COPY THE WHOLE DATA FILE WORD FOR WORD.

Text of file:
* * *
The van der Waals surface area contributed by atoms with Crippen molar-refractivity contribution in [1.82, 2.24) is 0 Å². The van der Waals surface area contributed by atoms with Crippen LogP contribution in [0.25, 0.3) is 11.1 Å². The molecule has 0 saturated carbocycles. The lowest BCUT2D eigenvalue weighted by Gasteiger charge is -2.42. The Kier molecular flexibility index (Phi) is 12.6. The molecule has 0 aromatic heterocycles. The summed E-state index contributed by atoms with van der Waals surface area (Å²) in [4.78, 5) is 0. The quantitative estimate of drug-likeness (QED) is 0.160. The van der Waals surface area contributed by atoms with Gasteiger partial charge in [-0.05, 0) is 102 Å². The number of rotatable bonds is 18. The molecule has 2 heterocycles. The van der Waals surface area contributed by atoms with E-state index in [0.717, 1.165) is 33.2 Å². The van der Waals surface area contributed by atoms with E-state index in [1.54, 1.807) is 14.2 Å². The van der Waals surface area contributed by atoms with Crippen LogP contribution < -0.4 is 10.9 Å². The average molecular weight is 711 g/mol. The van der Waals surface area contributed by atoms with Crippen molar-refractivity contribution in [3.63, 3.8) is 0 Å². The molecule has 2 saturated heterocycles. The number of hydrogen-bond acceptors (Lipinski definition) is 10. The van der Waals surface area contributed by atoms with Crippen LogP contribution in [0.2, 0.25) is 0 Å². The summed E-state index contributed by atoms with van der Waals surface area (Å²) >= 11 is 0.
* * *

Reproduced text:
The van der Waals surface area contributed by atoms with Crippen molar-refractivity contribution in [1.82, 2.24) is 0 Å². The van der Waals surface area contributed by atoms with Crippen LogP contribution in [0.25, 0.3) is 11.1 Å². The molecule has 0 saturated carbocycles. The lowest BCUT2D eigenvalue weighted by Gasteiger charge is -2.42. The Kier molecular flexibility index (Phi) is 12.6. The molecule has 0 aromatic heterocycles. The summed E-state index contributed by atoms with van der Waals surface area (Å²) in [4.78, 5) is 0. The quantitative estimate of drug-likeness (QED) is 0.160. The van der Waals surface area contributed by atoms with Gasteiger partial charge in [-0.05, 0) is 102 Å². The number of rotatable bonds is 18. The molecule has 2 heterocycles. The van der Waals surface area contributed by atoms with E-state index in [0.717, 1.165) is 33.2 Å². The van der Waals surface area contributed by atoms with E-state index in [1.54, 1.807) is 14.2 Å². The van der Waals surface area contributed by atoms with Crippen LogP contribution < -0.4 is 10.9 Å². The average molecular weight is 711 g/mol. The van der Waals surface area contributed by atoms with Crippen molar-refractivity contribution in [3.63, 3.8) is 0 Å². The molecule has 2 saturated heterocycles. The number of hydrogen-bond acceptors (Lipinski definition) is 10. The van der Waals surface area contributed by atoms with Crippen LogP contribution in [0.2, 0.25) is 0 Å². The summed E-state index contributed by atoms with van der Waals surface area (Å²) >= 11 is 0.